Referring to FIG. 2, assume that the capacitor has a logic one level (+Vcc/2) stored on it. Conceptually form a digitline pair or column with two adjacent digitlines. The digitlines, labeled D0 and D0* are initially equilibrated at Vcc/2 volts. All wordlines are initially at zero volts, which turns off the memory bit transistors. To read memory biti, wordline WL0 transitions to a voltage that is at least one transistor Vth above Vcc. This elevated wordline voltage level is referred to as Vccp or Vpp. When the wordline voltage exceeds one Vth, above the digitline voltage (Vcc/2 in this example) and the memory bit transistor turns on, the memory bit capacitor will begin to discharge onto the digitline. Essentially, reading or accessing a DRAM cell results in charge sharing between the memory bit capacitor and the digitline capacitance. This sharing of charge causes the digitline voltage to either increase for a stored logic one or decrease for a stored logic zero. Ideally, the access will only modify the active digitline, leaving its complement digitline unaltered. In reality, the other digitline voltage will also change slightly, due to parasitic coupling between digitlines and overlap capacitance between the firing wordline and the digitline. Regardless, a differential voltage develops between the two digitlines. The magnitude of this signal voltage is a function of the memory bit capacitance © memory bit), digitline capacitance (Cdigit), the memory bit's stored voltage prior to the access (Vcell), and any noise terms. Accordingly, Vsignal=[(Vcell·Cmbit)÷(Cdigit+Cmbit]−Vnoise volts. For a design in and which Vcell=1.65V, Cmemory bit=40 fF, Cdigit=300 fF, and Vnoise=0, this equation yields a Vsignal of 194 mV. FIG. 4 contains typical waveforms for the cell access operation just described.
After the cell access is complete, the sensing operation can commence. The reason for forming a digitline pair will now become apparent. FIG. 5 contains a schematic diagram for a simplified sense amplifier circuit. Note that it consists of a cross-coupled PMOS pair 18 and a cross-coupled NMOS pair 20. The NMOS pair or N-sense-amp common node is labeled NLAT* (for N-sense-amp LATch) in FIG. 5. Similarly, the P-sense-amp common node is labeled ACT (for ACTive pull-up). Initially, NLAT* is biased to Vcc/2 and ACT is biased to VSS or ground. Since the digitline pair D0 and D0* are both initially at Vcc/2 volts, the N-sense-amp transistors remain off due to zero Vgs potential. Similarly, both P-sense-amp transistors remain off due to their negative Vgs potential. As discussed in the preceding paragraph, a signal voltage develops between the digitline pair when the memory bit access occurs. While one digitline contains charge from the cell access, the other digitline serves as a reference for the sensing operation. The sense amplifier firing generally occurs sequentially rather than concurrently. The N-sense-amp fires first and the P-sense-amp second. The N-sense-amp is generally a better amplifier than the P-sense-amp because of the higher drive of NMOS transistors and better Vth matching. This provides for better sensing characteristics and lower probability of errors. FIG. 6 contains waveforms for the sensing operation. Dropping the NLAT* signal toward ground will fire the N-sense-amp. As the voltage between NLAT* and the digitlines approaches Vth, the NMOS transistor, whose gate connection is to the higher voltage digitline, will begin to conduct. Transistor conduction occurs first in the subthreshold region, progressing to the saturation region as the gate to source voltage exceeds Vth. Conduction results in the discharge of the low voltage digitline toward the NLAT* voltage. Ultimately, NLAT* will reach ground, bringing the digitline with it. Note that the other NMOS transistor will not conduct since its gate voltage derives from the low voltage digitline, which is discharging toward ground. In reality, parasitic coupling between the digitlines and limited subthreshold conduction by the second transistor will reduce the high digitline voltage.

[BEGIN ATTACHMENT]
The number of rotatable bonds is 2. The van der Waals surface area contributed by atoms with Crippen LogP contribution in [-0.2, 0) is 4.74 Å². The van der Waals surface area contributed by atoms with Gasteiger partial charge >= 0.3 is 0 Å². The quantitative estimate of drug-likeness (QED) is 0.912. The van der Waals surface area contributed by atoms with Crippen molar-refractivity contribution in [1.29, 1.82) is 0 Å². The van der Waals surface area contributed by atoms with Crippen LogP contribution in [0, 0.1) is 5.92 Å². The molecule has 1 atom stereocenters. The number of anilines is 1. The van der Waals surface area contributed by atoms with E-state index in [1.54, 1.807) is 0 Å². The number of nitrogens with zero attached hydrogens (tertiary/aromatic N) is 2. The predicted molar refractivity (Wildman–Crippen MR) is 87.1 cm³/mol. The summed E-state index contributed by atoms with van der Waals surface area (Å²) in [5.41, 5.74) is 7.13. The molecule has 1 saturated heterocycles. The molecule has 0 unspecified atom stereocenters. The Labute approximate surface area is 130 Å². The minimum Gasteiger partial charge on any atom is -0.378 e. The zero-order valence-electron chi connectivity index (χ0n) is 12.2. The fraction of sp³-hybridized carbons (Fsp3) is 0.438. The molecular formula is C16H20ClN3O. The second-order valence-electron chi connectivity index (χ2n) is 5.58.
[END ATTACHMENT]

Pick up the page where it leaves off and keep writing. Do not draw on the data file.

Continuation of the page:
Shortly after the N-sense-amp fires, ACT will drive toward Vcc. This activates the P-sense-amp that operates in a complementary fashion to the N-sense-amp. With the low voltage digitline approaching ground, a strong signal exists to drive the appropriate PMOS transistor into conduction. This conduction, again moving from subthreshold to saturation operation, will charge the high voltage digitline toward ACT, ultimately reaching Vcc. Since the memory bit transistor remains on during sensing, the memory bit capacitor will charge to the NLAT* or ACT voltage level. The voltage, and hence charge, which the memory bit capacitor held prior to accessing will restore a full level—Vcc for a logic one and GND for a logic zero. It should be apparent now why the minimum wordline voltage is Vth above Vcc. If Vccp were anything less, the memory bit transistor would turn off before the memory bit capacitor attains a full Vcc level.